Tuesday, September 11, 2012

Putting on a Slope

One of the putting problems which strike most fear into the heart of the golfer is when his line from the ball to the hole runs straight down a steep slope, and there is some considerable distance for the ball to travel along a fast green.

The difficulty in such a case is to preserve any control over the ball after it has left the club, and to make it stop anywhere near the hole if the green is really so fast and steep as almost to impart motion of itself. In a case of this sort I think it generally pays best to hit the ball very nearly upon the toe of the putter, at the same time making a short quick twitch or draw of the club across the ball towards the feet. Little forward motion will be imparted in this manner, but there will be a tendency to half lift the ball from the green at the beginning of its journey, and it will continue its way to the hole with a lot of drag upon it.

It is obvious that this stroke, to be played properly, will need much practice in the first place and judgment afterwards, and I can do little more than state the principle upon which it should be made. But oftentimes, when the slope of the green is really considerable, and one experiences a sense of great risk and danger in using the putter at all, I strongly advise the use of the iron or mashie; indeed, I think most golfers chain themselves down too much to the idea that the putter, being the proper thing to putt with, no other club should be used on the green. There is no law to enforce the use of the putter, but even when the idea sometimes occurs to a player that it would be best to use his mashie on the green in particular circumstances, he usually rejects it as improper.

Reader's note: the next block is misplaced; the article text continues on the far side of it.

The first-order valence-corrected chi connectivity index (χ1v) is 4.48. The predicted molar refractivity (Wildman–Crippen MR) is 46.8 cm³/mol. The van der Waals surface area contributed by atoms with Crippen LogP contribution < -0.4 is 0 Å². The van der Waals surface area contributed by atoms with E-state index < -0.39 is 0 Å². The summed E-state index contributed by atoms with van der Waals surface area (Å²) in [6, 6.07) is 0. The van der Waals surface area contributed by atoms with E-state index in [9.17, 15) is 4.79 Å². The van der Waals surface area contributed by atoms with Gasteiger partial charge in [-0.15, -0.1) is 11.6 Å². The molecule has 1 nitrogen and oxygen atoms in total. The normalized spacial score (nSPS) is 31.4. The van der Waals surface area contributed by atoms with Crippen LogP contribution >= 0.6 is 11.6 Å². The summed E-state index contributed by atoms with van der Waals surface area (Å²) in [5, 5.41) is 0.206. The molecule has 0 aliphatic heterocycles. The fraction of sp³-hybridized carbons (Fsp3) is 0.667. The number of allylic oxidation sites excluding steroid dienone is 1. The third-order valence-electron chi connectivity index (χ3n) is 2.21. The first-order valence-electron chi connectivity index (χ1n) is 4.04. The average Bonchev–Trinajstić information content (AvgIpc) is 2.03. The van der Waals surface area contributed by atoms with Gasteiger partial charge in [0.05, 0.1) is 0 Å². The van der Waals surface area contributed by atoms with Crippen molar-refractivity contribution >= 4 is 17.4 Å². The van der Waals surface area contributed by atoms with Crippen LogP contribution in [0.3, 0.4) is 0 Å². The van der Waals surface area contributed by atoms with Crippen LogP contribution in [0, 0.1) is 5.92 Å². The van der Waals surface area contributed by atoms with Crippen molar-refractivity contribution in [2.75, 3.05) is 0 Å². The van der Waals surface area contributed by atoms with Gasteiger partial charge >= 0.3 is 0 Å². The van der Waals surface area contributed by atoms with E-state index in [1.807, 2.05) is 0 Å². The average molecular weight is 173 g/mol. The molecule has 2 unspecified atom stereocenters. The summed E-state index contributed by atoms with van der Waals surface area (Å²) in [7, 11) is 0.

On a steep incline it pays very well to use a mashie, for length in these circumstances can often be judged very accurately, and, the ball having been given its little pitch to begin with, does not then begin to roll along nearly so quickly as if the putter had been acting upon it. There are times, even when the hole is only a yard away, when it might pay best to ask for the mashie instead of the instrument which the caddie will offer.


  1. Hitting downhill putts on the toe of the putter does deaden the ball and gives you a fighting chance if you strike the ball on line. I also like the idea of hitting a wedge to put a little lift and backspin on the ball to deaden it. I need to practice these two techniques.


    1. This is such a great method, yet you hardly see any one using it. My home course has undulating greens like crazy and you can have some nasty downhill putts. Putting it at the end of the putter really kills the speed and I can usually leave them pretty close. Glad someone else has figured this out too.